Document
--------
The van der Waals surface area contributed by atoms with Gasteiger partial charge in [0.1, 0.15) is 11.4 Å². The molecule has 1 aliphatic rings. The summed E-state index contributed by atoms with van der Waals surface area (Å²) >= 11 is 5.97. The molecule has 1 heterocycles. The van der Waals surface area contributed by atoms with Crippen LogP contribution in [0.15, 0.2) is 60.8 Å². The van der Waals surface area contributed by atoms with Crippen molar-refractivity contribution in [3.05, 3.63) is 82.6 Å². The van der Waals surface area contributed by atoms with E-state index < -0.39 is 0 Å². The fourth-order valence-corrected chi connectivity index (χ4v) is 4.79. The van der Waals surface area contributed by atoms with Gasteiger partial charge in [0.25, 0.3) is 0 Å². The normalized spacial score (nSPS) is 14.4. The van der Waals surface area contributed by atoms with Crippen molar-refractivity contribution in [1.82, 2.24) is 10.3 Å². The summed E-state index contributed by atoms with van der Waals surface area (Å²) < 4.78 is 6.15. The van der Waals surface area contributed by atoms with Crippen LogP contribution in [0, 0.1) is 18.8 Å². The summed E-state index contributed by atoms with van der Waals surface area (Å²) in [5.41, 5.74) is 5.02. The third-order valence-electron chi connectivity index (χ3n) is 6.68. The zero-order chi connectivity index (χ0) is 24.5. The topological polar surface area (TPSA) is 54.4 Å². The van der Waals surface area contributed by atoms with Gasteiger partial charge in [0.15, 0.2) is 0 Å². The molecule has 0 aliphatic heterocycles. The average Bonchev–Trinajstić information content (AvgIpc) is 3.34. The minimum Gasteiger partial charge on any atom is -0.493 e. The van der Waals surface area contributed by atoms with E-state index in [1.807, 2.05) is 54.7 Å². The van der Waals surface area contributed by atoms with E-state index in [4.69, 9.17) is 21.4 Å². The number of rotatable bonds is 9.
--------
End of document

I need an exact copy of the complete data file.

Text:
The van der Waals surface area contributed by atoms with Gasteiger partial charge in [0.1, 0.15) is 11.4 Å². The molecule has 1 aliphatic rings. The summed E-state index contributed by atoms with van der Waals surface area (Å²) >= 11 is 5.97. The molecule has 1 heterocycles. The van der Waals surface area contributed by atoms with Crippen LogP contribution in [0.15, 0.2) is 60.8 Å². The van der Waals surface area contributed by atoms with Crippen molar-refractivity contribution in [3.05, 3.63) is 82.6 Å². The van der Waals surface area contributed by atoms with E-state index < -0.39 is 0 Å². The fourth-order valence-corrected chi connectivity index (χ4v) is 4.79. The van der Waals surface area contributed by atoms with Gasteiger partial charge in [0.25, 0.3) is 0 Å². The normalized spacial score (nSPS) is 14.4. The van der Waals surface area contributed by atoms with Crippen molar-refractivity contribution in [1.82, 2.24) is 10.3 Å². The summed E-state index contributed by atoms with van der Waals surface area (Å²) < 4.78 is 6.15. The van der Waals surface area contributed by atoms with Crippen LogP contribution in [0, 0.1) is 18.8 Å². The summed E-state index contributed by atoms with van der Waals surface area (Å²) in [5.41, 5.74) is 5.02. The third-order valence-electron chi connectivity index (χ3n) is 6.68. The zero-order chi connectivity index (χ0) is 24.5. The topological polar surface area (TPSA) is 54.4 Å². The van der Waals surface area contributed by atoms with Gasteiger partial charge in [0.15, 0.2) is 0 Å². The molecule has 0 aliphatic heterocycles. The average Bonchev–Trinajstić information content (AvgIpc) is 3.34. The minimum Gasteiger partial charge on any atom is -0.493 e. The van der Waals surface area contributed by atoms with E-state index in [1.807, 2.05) is 54.7 Å². The van der Waals surface area contributed by atoms with E-state index in [4.69, 9.17) is 21.4 Å². The number of rotatable bonds is 9.